This post is mostly a photographic presentation of monuments from Jhansi Fort, Uttar Pradesh, India.
Jhansi Fort or Jhansi ka Kila is a fortress situated on a large hilltop called Bangira, in Uttar Pradesh, Northern India. It served as a stronghold of the Chandela Kings in Balwant Nagar from the 11th through the 17th century.
The fort standing in the hilly area shows how the North Indian style of fort construction differs from that of the South. In the South most of the forts were built on the sea beds like the Bekal Fort in Kerala. The granite walls of the fort are between 16 and 20 feet thick and on the south side the city walls meet. The south face of the fort is almost perpendicular. There are 10 gates giving access to the fort.
Some of these are Khanderao Gate, Datia Darwaza, Unnao Gate, badaGao gate, Laxmi Gate, Sagar Gate, Orchha Gate, Sainyar Gate and Chand Gate. Notable sights in the fort are the Shiva temple, Ganesh temple at the entrance, and the Kadak Bijli cannon used in the uprising of 1857. The memorial board reminds one of the hair-raising feat of the Rani Lakshmibai in jumping on horseback from the fort. Nearby is the Rani Mahal, built in the later half of the 19th century where there is now an archaeological museum.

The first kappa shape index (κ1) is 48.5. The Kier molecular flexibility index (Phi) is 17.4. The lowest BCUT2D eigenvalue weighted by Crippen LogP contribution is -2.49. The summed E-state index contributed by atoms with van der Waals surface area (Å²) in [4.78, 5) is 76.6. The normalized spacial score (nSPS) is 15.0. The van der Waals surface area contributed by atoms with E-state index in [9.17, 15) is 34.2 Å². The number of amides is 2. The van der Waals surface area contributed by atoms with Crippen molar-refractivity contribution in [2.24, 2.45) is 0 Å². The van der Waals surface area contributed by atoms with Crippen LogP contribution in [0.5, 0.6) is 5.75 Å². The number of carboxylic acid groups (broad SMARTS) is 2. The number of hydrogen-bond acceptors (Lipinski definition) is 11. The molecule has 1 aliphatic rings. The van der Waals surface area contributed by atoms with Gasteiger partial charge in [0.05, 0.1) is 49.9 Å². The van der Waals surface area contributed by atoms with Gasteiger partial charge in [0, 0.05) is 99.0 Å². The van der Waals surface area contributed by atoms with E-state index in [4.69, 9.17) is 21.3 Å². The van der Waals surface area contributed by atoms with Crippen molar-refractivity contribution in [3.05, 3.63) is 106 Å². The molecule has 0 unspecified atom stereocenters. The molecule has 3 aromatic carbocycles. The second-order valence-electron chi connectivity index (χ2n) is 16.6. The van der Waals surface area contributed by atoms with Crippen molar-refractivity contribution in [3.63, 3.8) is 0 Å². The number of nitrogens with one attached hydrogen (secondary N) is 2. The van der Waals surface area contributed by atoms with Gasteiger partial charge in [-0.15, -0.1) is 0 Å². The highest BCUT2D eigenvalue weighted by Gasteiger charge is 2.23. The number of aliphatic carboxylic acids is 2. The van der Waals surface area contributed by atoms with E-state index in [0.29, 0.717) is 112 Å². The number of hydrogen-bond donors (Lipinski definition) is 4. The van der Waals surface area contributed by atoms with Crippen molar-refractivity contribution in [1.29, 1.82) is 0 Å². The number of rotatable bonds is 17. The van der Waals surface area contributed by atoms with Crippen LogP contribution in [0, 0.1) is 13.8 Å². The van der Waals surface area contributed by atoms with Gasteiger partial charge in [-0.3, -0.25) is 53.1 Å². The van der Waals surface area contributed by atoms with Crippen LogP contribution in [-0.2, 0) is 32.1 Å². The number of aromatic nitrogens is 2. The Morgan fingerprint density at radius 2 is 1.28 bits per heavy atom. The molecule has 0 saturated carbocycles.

The fort extends to a sprawling 15 acres (61,000 m²) and this colossal structure measures about 312m in length and 225m in width. On the whole, there are twenty-two supports with a mammoth strengthening wall surrounded by a moat on both sides. The shattered upholder on the eastern side was rebuilt by the British, who also added a floor to Panch Mahal.
(Important Note: ALL photographs of this article added to the sourced texts by NovoScriptorium after kind courtesy of our friend Ben Lee – ALL photographs originally taken by Ben Lee)